Some Tips for When You’re Out of Your Comfort Zone

Some Tips for When You’re Out of Your Comfort Zone

I recently did a post asking riders about any current mindset challenges they were having. My last blog post looked at one of them – dealing with setbacks – and in this one I’ll have a look at another – confidence in riding unfamiliar horses.

For many riders riding a new horse will take them out of their comfort zone where things are more predictable and familiar. Being out of your comfort zone is, by definition, uncomfortable so the key is dealing with that discomfort in a way which will help you, and the horse you’re riding, to understand each other and to be able to work together effectively.

There are likely to be many different reasons why you are riding an unfamiliar horse. Maybe it’s a new horse you’re trying out with a view to buying it. Perhaps it’s just arrived at the riding school where you have lessons and it’s your first time on this horse. It could be that you’ve been asked to ride a horse for someone else so that you can give an opinion on its’ suitability.

Of course there are some professional riders who regularly ride all sorts of different horses without too much thought or concern but I would guess that they would begin their ride taking some of the following tips into account as they get the measure of the horse.

THE FOLLOWING TIPS CAN BE APPLIED TO RIDING A NEW HORSE AND/OR TO ANY TIME YOU’RE OUT OF YOUR COMFORT ZONE.



TIP 0NE
Remember that getting to know a new horse is a bit like getting to know a new person. It takes time to understand and feel comfortable together. Every partnership will be different and sometimes you get the measure of each other quite quickly whereas others are slower to develop.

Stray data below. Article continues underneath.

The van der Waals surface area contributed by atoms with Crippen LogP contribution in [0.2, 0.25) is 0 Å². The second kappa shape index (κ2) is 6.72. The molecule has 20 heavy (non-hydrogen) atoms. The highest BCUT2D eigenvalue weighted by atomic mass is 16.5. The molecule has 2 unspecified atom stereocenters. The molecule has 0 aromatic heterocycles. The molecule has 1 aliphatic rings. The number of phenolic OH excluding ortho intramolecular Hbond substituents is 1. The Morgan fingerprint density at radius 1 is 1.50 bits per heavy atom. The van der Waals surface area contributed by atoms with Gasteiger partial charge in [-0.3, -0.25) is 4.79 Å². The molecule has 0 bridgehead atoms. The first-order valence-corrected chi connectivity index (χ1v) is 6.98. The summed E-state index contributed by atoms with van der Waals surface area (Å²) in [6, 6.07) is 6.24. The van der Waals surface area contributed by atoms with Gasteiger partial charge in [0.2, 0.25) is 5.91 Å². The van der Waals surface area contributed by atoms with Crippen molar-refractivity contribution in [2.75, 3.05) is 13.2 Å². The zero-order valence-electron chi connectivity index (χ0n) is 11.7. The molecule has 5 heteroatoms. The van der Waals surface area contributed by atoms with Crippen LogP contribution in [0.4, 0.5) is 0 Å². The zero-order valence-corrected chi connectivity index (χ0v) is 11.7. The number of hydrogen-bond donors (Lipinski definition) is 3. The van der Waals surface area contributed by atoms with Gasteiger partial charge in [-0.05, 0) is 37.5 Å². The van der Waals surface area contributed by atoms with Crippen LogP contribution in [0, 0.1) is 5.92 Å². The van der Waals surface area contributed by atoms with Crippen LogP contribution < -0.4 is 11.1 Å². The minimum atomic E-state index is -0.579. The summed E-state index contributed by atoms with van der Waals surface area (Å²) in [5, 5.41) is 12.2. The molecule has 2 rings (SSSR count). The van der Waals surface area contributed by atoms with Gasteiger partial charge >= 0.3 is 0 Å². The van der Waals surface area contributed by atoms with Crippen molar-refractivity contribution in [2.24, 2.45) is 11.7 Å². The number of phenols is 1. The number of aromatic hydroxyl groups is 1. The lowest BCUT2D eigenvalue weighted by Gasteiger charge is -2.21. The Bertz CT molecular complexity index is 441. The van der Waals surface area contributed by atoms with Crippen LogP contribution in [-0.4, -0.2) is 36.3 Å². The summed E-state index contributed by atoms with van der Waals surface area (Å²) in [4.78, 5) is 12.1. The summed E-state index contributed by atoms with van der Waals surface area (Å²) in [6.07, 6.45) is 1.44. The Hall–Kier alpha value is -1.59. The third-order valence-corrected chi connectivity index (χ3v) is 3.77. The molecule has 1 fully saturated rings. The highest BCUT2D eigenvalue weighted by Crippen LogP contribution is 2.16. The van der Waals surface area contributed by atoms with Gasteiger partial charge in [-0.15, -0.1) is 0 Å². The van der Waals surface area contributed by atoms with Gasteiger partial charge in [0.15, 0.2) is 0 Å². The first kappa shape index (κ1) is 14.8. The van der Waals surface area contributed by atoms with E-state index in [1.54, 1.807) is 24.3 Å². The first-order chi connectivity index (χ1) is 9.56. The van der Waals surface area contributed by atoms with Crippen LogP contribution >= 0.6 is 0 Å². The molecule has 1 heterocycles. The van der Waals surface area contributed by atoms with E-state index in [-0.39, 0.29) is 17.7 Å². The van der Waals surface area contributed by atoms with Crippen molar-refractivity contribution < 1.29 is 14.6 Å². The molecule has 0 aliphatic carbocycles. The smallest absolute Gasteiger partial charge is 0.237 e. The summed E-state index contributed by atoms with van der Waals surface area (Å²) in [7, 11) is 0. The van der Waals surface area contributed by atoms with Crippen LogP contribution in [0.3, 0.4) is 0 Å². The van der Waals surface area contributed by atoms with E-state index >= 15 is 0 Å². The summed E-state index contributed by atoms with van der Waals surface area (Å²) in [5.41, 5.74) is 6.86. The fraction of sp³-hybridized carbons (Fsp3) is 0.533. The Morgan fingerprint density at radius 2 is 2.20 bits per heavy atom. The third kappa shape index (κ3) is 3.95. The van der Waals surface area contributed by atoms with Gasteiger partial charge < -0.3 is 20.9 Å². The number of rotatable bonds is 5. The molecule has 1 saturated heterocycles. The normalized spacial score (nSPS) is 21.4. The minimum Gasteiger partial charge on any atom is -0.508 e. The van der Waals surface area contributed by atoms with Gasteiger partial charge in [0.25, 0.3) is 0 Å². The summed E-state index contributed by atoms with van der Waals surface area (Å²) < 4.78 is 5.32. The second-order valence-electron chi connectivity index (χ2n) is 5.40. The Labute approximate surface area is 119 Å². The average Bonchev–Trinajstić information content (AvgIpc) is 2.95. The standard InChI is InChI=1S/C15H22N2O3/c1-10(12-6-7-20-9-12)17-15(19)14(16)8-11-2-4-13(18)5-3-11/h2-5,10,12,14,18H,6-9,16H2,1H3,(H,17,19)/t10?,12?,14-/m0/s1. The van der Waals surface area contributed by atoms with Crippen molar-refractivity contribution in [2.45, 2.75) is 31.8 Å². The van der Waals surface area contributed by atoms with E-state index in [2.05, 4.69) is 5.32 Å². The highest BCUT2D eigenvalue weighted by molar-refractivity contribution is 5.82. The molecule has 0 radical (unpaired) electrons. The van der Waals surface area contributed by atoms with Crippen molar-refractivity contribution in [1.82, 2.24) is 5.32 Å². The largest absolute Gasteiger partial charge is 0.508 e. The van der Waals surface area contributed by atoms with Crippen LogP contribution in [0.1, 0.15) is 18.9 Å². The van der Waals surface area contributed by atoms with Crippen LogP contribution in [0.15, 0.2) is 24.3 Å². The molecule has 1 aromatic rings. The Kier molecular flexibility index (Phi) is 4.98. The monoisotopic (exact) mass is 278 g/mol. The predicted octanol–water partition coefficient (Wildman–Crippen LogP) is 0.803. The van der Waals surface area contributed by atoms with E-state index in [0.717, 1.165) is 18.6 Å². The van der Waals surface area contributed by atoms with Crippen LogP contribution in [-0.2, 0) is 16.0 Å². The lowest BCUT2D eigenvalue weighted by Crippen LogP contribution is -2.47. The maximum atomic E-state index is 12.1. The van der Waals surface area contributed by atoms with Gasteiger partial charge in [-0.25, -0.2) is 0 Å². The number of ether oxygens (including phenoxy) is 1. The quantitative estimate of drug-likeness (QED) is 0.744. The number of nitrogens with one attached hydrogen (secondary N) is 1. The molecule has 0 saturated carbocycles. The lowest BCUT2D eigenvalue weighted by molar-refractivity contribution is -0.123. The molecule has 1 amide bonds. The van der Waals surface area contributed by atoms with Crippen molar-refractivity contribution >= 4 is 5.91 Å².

So, at the beginning do things at your own pace rather than at a pace dictated by external pressures. If you need to stay close to your comfort zone that is OK, just stretch little by little until you are ready to ask for more.

TIP TWO
Practice some relaxing breathing and active physical relaxation before riding and also regularly during your ride. As you breath think of breathing in comfort and breathing out tension and do a body scan so that you’re aware of any particular areas of tension then actively breath that tension away with each out breath.
This will help you to stay physically relaxed and, of course, will help the horse too.

TIP THREE
Control what you CAN control.
Take sensible safety precautions such as wearing an approved standard helmet, make sure that all tack is well fitted, consider wearing a body protector and have a neck strap.
When you are riding an unfamiliar horse, are trying something for the first time or riding in a new location it makes complete sense to be cautious. This doesn’t mean that you’re a “chicken” and it’s not a reflection on you as a rider it is simply being sensible.
Having someone with you, who you trust and who understands your aims for this ride, will help you to remain relaxed
Again you are doing what’s right for you rather than what you might think other people would do or expect you to do.

TIP FOUR
Learn and practice positive and helpful visualisation so that you learn to focus on what you DO want to happen rather than on trying to prevent what you DON’T want to happen.
Positively mentally rehearsing your ride before you mount up will help to get you in the best mindset to make the most of this opportunity.
Mentally rehearse, using all of your senses, your horse going in the direction of your choice at the pace of your choice. This will set you up for success.

TIP FIVE
If you find riding out of your comfort zone to be too challenging then seek support from either a riding coach or a mindset coach. There are lots and lots of things that you can learn which will help you so reach out for help so that you can be more confident and resilient during those times when you are challenged both mentally and physically.

Riding an unfamiliar horse can be a challenge.
Photo credit: Sophie Callahan (as part of the Small & Supercharged Mastermind Group)




Leave a Reply